I’m ashamed of myself and very proud of these young men.

  • I got a comment from a friend of Jeremy Hall. He said he was happy to see so much support for him on this issue.

  • Thanks for the link love Hemant!

    -Will (Paranoid Android @ Second Enlightenment)

  • SteveB

    Is it possible that he’s receiving threats not because he’s an atheist, but because he filed suit against his own command, not to mention the entire military? Or that he has spotlighted his unit and drawn a lot of negative attention?

    Not defending what might have happened to him, but I doubt he’s being harrassed just for being an atheist.

  • Polly


    BTW. That’s my real name. I’m not afraid of death threats.

    Well, net privacy is important whatever one believes. Are you from Turkey, originally?

  • Anon

    I’m a first gen U.S. citizen, but I am indeed 100% Turkish when looking at my ancestry. I’m fluent in speaking Turkish but not in writing.

    I was actually born in Germany, went to Turkey a few months later, and after another three months, came to the U.S.

    And as important as net privacy is, half my spam mentions my full name and location anyway. And I doubt anyone is going to search for and kill me because I said I’m not afraid of death threats.

  • Dustin Chalker

    Hi guys, this is SPC Dustin Chalker (in the picture, far right). I want to thank you all. It’s great to see the positive support out there for Jeremy’s case and for our cause in general.

  • Polly

    And as important as net privacy is, half my spam mentions my full name and location anyway.

    Arrrgh. I hate it when they know more than they should. It makes me wonder who’s selling all my data.

    And I doubt anyone is going to search for and kill me because I said I’m not afraid of death threats.

    Quite right. It’s the SPAM that’s the real threat. 🙂

  • I figured you’d like an update on SPC Hall’s situation. He’s being sent back stateside for his own safety, apparently.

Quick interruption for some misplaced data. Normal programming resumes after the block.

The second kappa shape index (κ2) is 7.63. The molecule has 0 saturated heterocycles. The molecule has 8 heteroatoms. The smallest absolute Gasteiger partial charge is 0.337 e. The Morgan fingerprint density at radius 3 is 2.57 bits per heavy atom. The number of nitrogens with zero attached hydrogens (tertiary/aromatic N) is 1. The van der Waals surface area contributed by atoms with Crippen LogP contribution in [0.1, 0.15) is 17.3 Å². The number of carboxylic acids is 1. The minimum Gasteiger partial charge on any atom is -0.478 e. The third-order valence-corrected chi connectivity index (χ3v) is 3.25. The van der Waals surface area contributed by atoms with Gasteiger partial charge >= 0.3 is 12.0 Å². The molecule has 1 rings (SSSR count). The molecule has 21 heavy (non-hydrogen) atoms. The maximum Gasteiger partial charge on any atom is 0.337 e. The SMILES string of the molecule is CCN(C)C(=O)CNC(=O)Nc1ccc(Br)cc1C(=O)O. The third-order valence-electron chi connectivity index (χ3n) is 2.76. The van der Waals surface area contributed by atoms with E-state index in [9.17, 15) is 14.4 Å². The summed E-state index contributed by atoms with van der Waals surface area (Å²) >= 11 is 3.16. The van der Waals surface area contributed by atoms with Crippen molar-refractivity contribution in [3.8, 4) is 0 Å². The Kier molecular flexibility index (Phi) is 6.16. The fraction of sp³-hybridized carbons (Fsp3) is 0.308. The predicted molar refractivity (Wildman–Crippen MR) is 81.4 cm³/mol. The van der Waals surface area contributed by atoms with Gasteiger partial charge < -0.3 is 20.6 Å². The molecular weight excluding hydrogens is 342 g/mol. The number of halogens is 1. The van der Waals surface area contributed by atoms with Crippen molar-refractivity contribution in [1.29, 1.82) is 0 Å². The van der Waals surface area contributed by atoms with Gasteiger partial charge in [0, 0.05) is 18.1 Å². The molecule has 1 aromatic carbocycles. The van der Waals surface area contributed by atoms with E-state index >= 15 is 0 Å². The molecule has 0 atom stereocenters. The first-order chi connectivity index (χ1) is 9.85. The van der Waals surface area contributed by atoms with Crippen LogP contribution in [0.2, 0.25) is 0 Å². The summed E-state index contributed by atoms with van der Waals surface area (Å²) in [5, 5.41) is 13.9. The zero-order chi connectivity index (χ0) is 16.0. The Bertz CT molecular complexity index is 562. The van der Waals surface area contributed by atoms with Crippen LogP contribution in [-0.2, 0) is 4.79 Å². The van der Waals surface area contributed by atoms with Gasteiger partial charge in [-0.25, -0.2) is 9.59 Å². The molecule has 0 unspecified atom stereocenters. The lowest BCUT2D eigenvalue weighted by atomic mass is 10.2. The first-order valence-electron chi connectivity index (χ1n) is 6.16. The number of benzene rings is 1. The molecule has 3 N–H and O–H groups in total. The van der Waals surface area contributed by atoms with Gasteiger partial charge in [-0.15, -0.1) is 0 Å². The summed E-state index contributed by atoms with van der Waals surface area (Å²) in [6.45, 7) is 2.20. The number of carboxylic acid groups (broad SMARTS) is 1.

–Will (Paranoid Android @ Second Enlightenment)

  • Mriana

    That is sad. 🙁 When will people grow up and stop acting like more like children than children do?

  • Karen

    I figured you’d like an update on SPC Hall’s situation. He’s being sent back stateside for his own safety, apparently.

    Wow, that’s just horrible. It occurs to me that shipping him home, along with protecting him (apparently), is also a good way to stop or slow the momentum of the group he was organizing. Sad. 🙁

  • Jeremy Hall

    Thanks for all of the positive feedback. For awhile, in the beginning of all of this I thought I was one of a kind. Appearantly not! I also want to thank Dustin Chalker for the photo idea. *High five dude* I am doing well and things seemed to have regained some composure. Lastly I would like to bring a very unselfish organization to light. “Operation Foxhole Atheist”. I believe they are the first of there kind and they deserve applause for the unprecedented support they have given non believers here in Iraq. Thank you!

  • Lauren Peoples

    While it’s sad that it’s come to this (death threats, lawsuits, SPC Hall having to be sent home, etc), I think some good has come out of it. Finally, people are beginning to realize that there *are* atheists in foxholes. You guys are so brave and have certainly earned my respect. Keep standing up for yourselves and stay safe out there!

    — AANR addict Lauren Peoples

  • Dagny Landis

    This is amazing. Thanks, Jeremy Hall & Co.! I’m glad there are people like you in the military. I grew up in a Navy town (Norfolk, VA) and a lot of the guys I met were evangelical assholes…it’s nice to know that “military” and “Christian” aren’t synonymous.

  • Gerrit Barrere

    Foxholes aren’t always in combat either. I had a cerebellar stroke and a near-death experience a few years ago. I was fully conscious and felt myself dying. It was a terrifying and even exhilarating experience, but at no point did I feel like I had to make a last-minute conversion. The overwhelming feeling was “so this is what it’s like”. In the weeks afterward, through the paralysis, rehab, and emotional rollercoaster ride, I was never tormented with thoughts of “why me, Lord?”, or trying to decide if this was putting my karmic bank account on the credit or debit side. Things like this just happen. I simply dealt with things as they came along. In this respect my lack of faith was a great comfort to me. I don’t see how the comfort which religious people claim they derive from their faith can outweigh the torment and guilt which also part of religion.